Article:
Think Globally, Act Locally
A new publication from the Organisation for Economic Co-operation and Development (OECD) compiles for the first time in one volume key indicators on international early childhood education policy and practice, including a scoreboard showing data underlying comparisons. Download it here.
Starting Strong 2017 reflects a research consensus that high-quality early childhood education and care can improve children’s cognitive abilities and socio-emotional development, help close the achievement gap and reduce poverty. The report also highlights challenges for countries regarding different dimensions of early childhood education and care (ECEC).
OECD finds “universal or quasi-universal access to at least one year of early childhood education and care (ECEC) has become the norm.” Access is on the rise in all countries, thanks in part to increased public spending to extend legal entitlements to ECEC and efforts to ensure free access—at least for some ages and selected population groups.
The age children enroll matters because participation in high-quality ECEC not only can help reduce inequalities but also has been a strong predictor of the level of performance later in school.
Enrollment rates in pre-primary education at age 3 have risen over the last decade in most OECD countries, and pre-primary education for most children now begins well before five years old. In the US, enrollment falls below OECD average for every age group:
- Below 3 – 28 percent in the US, 34 percent OECD average
- 3-years-old – 42 percent in the US, 73 percent OECD average
- 4-years-old – 68 percent in the US, 86 percent OECD average
- 5-years-old – 90 percent in the US, 95 percent OECD average
While The State of Preschool 2016 yearbook showed state-funded preschool program enrollment reached an all-time high in 2015-16, serving nearly 1.5 million children—enrollment rates remained low at 32 percent of 4-year-olds and 5 percent of 3-year-olds. Head Start programs currently serve less than 40 percent of 3- and 4-year-olds living in poverty and less than 5 percent of the number in poverty under age 3, according to NIEER’s State(s) of Head Start report.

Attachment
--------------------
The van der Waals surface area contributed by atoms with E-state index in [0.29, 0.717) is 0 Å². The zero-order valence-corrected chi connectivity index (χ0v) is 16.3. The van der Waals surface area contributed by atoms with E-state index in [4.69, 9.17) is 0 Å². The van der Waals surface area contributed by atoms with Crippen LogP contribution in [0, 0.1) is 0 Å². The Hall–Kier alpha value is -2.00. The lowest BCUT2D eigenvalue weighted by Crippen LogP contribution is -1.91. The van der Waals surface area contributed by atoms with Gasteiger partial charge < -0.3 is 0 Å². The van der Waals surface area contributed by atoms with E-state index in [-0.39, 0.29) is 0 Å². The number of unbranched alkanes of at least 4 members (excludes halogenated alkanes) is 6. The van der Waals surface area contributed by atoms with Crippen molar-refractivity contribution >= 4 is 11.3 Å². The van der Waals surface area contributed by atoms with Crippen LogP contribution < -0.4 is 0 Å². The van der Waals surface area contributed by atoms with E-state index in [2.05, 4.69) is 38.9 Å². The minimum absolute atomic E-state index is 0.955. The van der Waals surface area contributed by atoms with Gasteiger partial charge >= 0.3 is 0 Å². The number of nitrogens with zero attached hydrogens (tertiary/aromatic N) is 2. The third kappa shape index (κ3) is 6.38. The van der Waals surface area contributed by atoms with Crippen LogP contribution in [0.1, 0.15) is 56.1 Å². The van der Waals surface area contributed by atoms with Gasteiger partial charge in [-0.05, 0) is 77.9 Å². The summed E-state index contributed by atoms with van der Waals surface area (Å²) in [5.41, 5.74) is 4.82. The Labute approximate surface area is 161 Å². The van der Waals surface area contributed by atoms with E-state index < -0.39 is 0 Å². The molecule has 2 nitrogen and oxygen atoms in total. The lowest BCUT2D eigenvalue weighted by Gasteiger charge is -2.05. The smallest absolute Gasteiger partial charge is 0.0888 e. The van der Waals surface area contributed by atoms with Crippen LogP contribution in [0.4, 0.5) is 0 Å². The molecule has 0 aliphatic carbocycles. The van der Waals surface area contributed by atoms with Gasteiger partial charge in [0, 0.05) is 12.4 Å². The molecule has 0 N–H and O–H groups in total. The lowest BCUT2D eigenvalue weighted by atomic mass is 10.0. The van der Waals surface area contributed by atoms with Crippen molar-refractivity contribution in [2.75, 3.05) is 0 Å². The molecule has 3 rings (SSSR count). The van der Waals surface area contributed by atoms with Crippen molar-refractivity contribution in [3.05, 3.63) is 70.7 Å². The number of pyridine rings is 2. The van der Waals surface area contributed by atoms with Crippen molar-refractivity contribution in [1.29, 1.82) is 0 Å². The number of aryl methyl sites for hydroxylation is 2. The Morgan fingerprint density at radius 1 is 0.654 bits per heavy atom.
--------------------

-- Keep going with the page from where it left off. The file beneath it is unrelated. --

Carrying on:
OECD has conducted analysis and developed new early education data for more than 15 years to inform policymakers as they consider enhancing and expanding access to early learning. NIEER will be highlighting more of these OECD international comparisons in upcoming issues.
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New America and the Joan Ganz Cooney Center at Sesame Workshop have joined forces to document initiatives that use digital tools to connect with vulnerable families and improve educational outcomes. This project culminated in a public, interactive map which uses data visualization to show where innovative programs are located, how those programs are designed, and what evidence of impact they are able to share. The map and an accompanying report, Integrating Technology in Early Literacy: A Snapshot of Community Innovation in Family Engagement, has been used since 2015 by policymakers and philanthropy leaders in early learning to better understand the current landscape of programs across the country.
New America and the Joan Ganz Cooney Center now are working to update the map. They are asking family engagement and early learning program leaders to fill out a survey before December 31, 2017.
NIEER Assistant Research Professor Jessica Francis Ph.D. and Research Project Coordinator Kaitlin Northey today are presenting research on various early learning curriculum models at the New Jersey Association for the Education of Young Children conference. They will discuss ways to determine which are more effective and appropriate for young children overall or specific populations such as dual language learners or children with disabilities. View slides
How Well Are Early Care and Education Providers Who Serve Hispanic Children Doing on Access and Availability?
This National Research Center on Hispanic Children & Families brief finds roughly one in five providers serve a high proportion of Hispanic children—where 25 percent or more of the children enrolled are Hispanic—and suggests ways providers—and home-based providers in particular—are likely responding to the needs of Hispanic families, as well as possible areas of unmet need.